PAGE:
Variety Selection is Key to Small-Grain Success
PFI research and partnerships are helping farmers make better decisions
Plant breeding has been practiced since ancient times, when the first wild crops were domesticated for agriculture, but it’s come a long way since then. Today, plant breeders can select for a myriad of different traits, from grain qualities like low protein or high test weight to innate resistance against particular pests and diseases.
This is a boon for farmers because it gives them access to plant varieties that may perform well in their soils and climates. It also means they can produce a product keyed into the demands of their target market. Unfortunately, funding for breeding during the 20th century and into the 21st was slowly funneled into a narrower and narrower set of crops, leaving Iowa and other Midwestern states with few or no breeders of oats, rye, barley, triticale and wheat.
For farmers, this lack of research and development of small-grain varieties translates to real risks and costs to their bottom lines. Less disease-resistant small-grain varieties may require more fungicides. Lower-yielding varieties cut into revenue. And certain grain specifications, like test weight in oats, can slam the doors to the more lucrative markets for food-grade products.
To address this gap, Practical Farmers has been trialing oat varieties at three Iowa locations since 2015, adding a fourth spot in 2018. The aim is to arm farmers with better data so they can estimate how varieties will perform in their patch of Iowa soil. In 2018, we launched a project to organize small-grain breeders throughout the Midwest and build a new tool to predict the best-yielding varieties based on a farmer’s zip code.
Five Years of PFI Oat Variety Trials
Since 2015, Practical Farmers has organized variety trials at several locations in Iowa. In 2019, our fifth year conducting this research, we also expanded our trialing to include rye for the first time.
From 2015-2019, all trials were conducted on Iowa State University research farms at Kanawha (northern Iowa) and Nashua (northeastern Iowa), as well as on one PFI farm location. Starting in 2018, we expanded the oat trialing to the ISU Ag Engineering and Agronomy Research Farm in Boone (central Iowa).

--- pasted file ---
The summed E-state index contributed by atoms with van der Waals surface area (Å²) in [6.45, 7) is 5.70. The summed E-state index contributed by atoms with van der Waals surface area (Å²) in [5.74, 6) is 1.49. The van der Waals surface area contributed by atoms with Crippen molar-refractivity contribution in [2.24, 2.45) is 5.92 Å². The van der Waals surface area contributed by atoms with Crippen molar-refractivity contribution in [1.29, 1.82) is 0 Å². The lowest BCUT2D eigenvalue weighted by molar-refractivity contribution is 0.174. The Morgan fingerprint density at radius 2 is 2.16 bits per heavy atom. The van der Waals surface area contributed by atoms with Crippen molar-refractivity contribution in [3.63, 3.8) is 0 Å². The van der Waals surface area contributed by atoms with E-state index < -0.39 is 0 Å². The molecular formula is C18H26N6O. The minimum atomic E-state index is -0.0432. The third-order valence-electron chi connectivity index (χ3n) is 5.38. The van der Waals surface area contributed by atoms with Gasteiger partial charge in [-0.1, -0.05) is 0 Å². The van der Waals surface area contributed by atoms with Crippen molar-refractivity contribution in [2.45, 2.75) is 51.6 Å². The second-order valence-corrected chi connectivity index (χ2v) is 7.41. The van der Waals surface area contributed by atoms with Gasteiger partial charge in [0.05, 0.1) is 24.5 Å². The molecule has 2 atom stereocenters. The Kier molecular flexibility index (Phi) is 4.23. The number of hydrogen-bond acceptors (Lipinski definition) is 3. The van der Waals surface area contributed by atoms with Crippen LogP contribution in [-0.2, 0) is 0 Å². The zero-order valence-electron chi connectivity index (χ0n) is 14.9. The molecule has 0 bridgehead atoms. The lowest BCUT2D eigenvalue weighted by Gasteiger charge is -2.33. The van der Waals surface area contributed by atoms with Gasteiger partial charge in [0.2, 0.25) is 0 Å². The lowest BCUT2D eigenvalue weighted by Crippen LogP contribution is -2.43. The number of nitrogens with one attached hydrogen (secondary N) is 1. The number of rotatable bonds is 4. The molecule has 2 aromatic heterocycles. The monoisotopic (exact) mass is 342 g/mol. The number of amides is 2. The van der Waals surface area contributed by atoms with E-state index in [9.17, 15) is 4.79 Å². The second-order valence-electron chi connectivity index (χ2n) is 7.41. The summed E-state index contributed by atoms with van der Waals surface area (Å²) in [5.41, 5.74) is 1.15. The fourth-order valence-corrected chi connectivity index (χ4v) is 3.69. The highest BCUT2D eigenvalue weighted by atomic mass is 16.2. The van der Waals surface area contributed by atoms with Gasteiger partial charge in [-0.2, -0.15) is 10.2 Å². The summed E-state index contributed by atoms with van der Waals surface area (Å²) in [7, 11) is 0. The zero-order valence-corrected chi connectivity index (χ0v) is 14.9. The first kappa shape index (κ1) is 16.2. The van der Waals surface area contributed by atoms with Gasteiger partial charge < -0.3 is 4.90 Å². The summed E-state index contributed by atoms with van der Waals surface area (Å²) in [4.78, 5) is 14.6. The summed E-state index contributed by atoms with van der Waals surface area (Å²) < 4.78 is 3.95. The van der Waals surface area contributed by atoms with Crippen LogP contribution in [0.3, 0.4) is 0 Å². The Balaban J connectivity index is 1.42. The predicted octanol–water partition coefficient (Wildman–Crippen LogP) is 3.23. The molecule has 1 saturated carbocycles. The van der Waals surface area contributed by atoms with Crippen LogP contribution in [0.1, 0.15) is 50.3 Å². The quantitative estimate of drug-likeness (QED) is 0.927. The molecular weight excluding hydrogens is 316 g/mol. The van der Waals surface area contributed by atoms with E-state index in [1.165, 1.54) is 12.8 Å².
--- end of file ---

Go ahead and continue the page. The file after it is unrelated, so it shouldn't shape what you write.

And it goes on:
PFI member and current board president Wendy Johnson and her neighbor and fellow PFI member, Wayne Koehler, have traded the honor of hosting the trials through the years. “It was very interesting the two years I had the trial to see the variation in the variety,” Wayne says. “Some of [the plants] will be different heights. Some, when they start to head out, you can tell differences in the maturity speed. Closer to harvest, you can tell differences in which varieties will lodge and not stand as well.”
The results of these variety trials are published as research reports on PFI’s website each year and serve as a resource for farmers who want to select the right small-grain variety for their operation and goals.
“A major component of the [variety selection] decision for me is: What is the intended use of the oats? Why am I producing them?” Wayne says. Potential uses for oats include as livestock feed (hay or grain) or bedding (straw); as a nurse crop for alfalfa; for milling or food-grade markets; or for seed. “Over the years, I’ve grown oats for all of these different reasons,” Wayne says, “so the market identification is important.”
“A major component of the [variety selection] decision for me is: What is the intended use of the oats? Why am I producing them? ” – Wayne Koehler
If your end use for the grain is livestock feed, you probably want the biggest yield possible, whereas if you’ll take oatlage or oat hay, you might want to look at plant height as an indicator of potential tonnage. “If you’re in an area with a miller or processor for food-grade [oats], then test weight becomes a higher priority,” Wayne says. “Other times, I have seed contracts, where I grow [oats] for seed. Then it’s more of whoever you’re growing the seed for will determine the variety.”
This past year Wayne grew certified Natty for a cover crop seed business. When growing oats for seed, special care must be taken, as the vast majority of oat varieties have legal restrictions on the conditions under which they can be marketed as seed.
Variety trial results can also give farmers clues as to how to manage the crop in our Iowa soils and high-moisture climate. At the Nashua research location, an ongoing fungicide trial shows the response, and thus return on investment, of fungicide applications to key varieties.